The Yellow Claw eBook

This eBook from the Gutenberg Project consists of approximately 339 pages of information about The Yellow Claw.

“Dunbar!” he cried feebly, stepping aside to avoid Helen Cumberly, where she lay.  “Dunbar!"...



The river police seemed to be floating, suspended in the fog, which now was so dense that the water beneath was invisible.  Inspector Rogers, who was in charge, fastened up his coat collar about his neck and turned to Stringer, the Scotland Yard man, who sat beside him in the stern of the cutter gloomily silent.

“Time’s wearing on,” said Rogers, and his voice was muffled by the fog as though he were speaking from inside a box.  “There must be some hitch.”

“Work it out for yourself,” said the C. I. D. man gruffly.  “We know that the office in Globe Road belongs to Gianapolis, and according to the Eastern Exchange he was constantly ringing up East 39951; that’s the warehouse of Kan-Suh Concessions.  He garages his car next door to the said warehouse, and to-night our scouts follow Gianapolis and Max from Piccadilly Circus to Waterloo Station, where they discharge the taxi and pick up Gianapolis’ limousine.  Still followed, they drive—­where?  Straight to the garage at the back of that wharf yonder!  Neither Gianapolis, Max, nor the chauffeur come out of the garage.  I said, and I still say, that we should have broken in at once, but Dunbar was always pigheaded, and he thinks Max is a tin god."...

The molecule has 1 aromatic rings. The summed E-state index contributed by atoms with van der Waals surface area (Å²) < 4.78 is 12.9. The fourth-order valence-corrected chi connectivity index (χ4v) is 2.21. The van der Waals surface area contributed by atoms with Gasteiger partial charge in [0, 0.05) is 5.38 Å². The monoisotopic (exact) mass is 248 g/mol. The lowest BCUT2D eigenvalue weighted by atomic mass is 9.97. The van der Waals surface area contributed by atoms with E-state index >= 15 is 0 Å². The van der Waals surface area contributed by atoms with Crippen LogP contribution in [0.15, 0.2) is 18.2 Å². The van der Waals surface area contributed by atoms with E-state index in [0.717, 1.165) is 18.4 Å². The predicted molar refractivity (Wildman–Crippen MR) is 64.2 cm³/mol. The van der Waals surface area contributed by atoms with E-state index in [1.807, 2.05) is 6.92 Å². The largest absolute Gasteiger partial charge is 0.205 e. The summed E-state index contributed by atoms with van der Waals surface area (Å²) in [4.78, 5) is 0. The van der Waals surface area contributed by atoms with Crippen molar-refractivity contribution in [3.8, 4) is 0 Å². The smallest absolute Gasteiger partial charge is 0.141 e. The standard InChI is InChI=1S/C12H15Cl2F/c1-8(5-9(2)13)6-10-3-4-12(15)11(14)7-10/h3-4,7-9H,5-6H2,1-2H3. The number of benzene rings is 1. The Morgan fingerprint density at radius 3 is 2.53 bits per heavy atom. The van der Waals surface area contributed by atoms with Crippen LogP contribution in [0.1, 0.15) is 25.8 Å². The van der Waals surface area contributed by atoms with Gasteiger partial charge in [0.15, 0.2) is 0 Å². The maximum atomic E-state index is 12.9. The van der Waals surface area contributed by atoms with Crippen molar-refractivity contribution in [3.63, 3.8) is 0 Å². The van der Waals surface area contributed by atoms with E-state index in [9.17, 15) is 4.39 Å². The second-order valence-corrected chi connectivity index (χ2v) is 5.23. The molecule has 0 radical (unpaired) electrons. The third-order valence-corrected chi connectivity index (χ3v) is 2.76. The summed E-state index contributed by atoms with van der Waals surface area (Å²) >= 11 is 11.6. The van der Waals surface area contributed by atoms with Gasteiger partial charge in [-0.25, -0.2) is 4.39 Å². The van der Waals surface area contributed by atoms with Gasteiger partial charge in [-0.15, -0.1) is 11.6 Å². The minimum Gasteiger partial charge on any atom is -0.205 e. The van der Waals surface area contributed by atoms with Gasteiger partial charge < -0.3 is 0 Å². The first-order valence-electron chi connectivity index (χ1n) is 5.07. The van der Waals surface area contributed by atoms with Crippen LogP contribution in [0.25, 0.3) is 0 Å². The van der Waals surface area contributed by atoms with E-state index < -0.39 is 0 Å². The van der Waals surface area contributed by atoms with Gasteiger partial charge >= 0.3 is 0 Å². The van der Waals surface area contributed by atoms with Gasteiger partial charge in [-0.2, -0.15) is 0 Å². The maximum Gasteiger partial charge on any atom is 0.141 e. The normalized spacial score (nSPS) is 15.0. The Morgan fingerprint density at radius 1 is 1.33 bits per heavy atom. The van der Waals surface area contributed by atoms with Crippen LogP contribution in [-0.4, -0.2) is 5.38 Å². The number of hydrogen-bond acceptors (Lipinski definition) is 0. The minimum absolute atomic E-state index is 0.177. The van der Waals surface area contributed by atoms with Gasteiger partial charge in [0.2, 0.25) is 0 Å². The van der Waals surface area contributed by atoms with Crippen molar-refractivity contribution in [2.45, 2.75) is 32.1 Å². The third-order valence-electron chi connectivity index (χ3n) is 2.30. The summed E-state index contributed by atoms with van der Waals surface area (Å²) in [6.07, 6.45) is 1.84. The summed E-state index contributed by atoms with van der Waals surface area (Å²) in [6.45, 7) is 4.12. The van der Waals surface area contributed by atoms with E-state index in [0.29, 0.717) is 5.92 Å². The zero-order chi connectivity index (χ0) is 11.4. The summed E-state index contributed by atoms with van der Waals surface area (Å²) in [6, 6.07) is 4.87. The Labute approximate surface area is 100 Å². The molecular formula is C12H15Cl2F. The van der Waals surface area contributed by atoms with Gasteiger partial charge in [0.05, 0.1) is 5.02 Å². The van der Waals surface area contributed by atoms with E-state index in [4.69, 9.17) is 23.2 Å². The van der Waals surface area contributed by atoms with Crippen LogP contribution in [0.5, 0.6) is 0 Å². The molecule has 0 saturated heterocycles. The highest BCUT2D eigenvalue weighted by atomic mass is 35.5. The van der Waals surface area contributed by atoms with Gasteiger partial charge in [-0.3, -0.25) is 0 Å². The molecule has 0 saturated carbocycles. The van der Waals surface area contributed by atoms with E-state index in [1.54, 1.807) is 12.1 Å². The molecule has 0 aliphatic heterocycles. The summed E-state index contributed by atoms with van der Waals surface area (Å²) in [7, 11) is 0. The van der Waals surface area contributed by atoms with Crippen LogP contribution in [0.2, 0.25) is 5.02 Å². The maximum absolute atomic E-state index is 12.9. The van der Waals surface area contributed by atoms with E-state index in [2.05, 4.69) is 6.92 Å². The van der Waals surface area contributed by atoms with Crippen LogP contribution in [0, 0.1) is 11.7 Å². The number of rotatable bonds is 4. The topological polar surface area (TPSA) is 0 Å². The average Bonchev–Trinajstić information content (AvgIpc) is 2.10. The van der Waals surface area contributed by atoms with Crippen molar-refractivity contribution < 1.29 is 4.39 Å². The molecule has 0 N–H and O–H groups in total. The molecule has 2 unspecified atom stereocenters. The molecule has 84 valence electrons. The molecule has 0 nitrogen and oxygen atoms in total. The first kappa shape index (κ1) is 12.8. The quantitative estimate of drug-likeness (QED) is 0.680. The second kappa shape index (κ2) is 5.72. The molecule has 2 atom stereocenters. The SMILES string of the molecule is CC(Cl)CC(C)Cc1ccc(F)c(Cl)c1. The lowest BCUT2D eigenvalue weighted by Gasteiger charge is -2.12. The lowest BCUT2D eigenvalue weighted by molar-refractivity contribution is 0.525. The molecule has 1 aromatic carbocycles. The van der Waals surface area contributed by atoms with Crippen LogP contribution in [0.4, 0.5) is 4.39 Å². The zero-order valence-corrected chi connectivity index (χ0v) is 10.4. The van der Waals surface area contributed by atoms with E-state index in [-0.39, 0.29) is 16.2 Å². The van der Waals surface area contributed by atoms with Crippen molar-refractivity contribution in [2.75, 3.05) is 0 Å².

“Well, there’s no sign from Max,” said Rogers; “and as we aren’t ten yards above the wharf, we cannot fail to hear the signal.  For my part I never noticed anything suspicious, and never had anything reported, about this ginger firm, and where the swell dope-shop I’ve heard about can be situated, beats me.  It can’t very well be under the place, or it would be below the level of the blessed river!”

“This waiting makes me sick!” growled Stringer.  “If I understand aright—­and I’m not sure that I do—­there are two women tucked away there somewhere in that place”—­he jerked his thumb aimlessly into the fog; “and here we are hanging about with enough men in yards, in doorways, behind walls, and freezing on the river, to raid the Houses of Parliament!”

“It’s a pity we didn’t get the word from the hospitals before Max was actually inside,” said Rogers.  “For three wealthy ladies to be driven to three public hospitals in a sort of semi-conscious condition, with symptoms of opium, on the same evening isn’t natural.  It points to the fact that the boss of the den has unloaded!  He’s been thoughtful where his lady clients were concerned, but probably the men have simply been kicked out and left to shift for themselves.  If we only knew one of them it might be confirmed.”

“It’s not worth worrying about, now,” growled Stringer.  “Let’s have a look at the time.”

He fumbled inside his overcoat and tugged out his watch.

“Here’s a light,” said Rogers, and shone the ray of an electric torch upon the watch-face.

Project Gutenberg
The Yellow Claw from Project Gutenberg. Public domain.
Follow Us on Facebook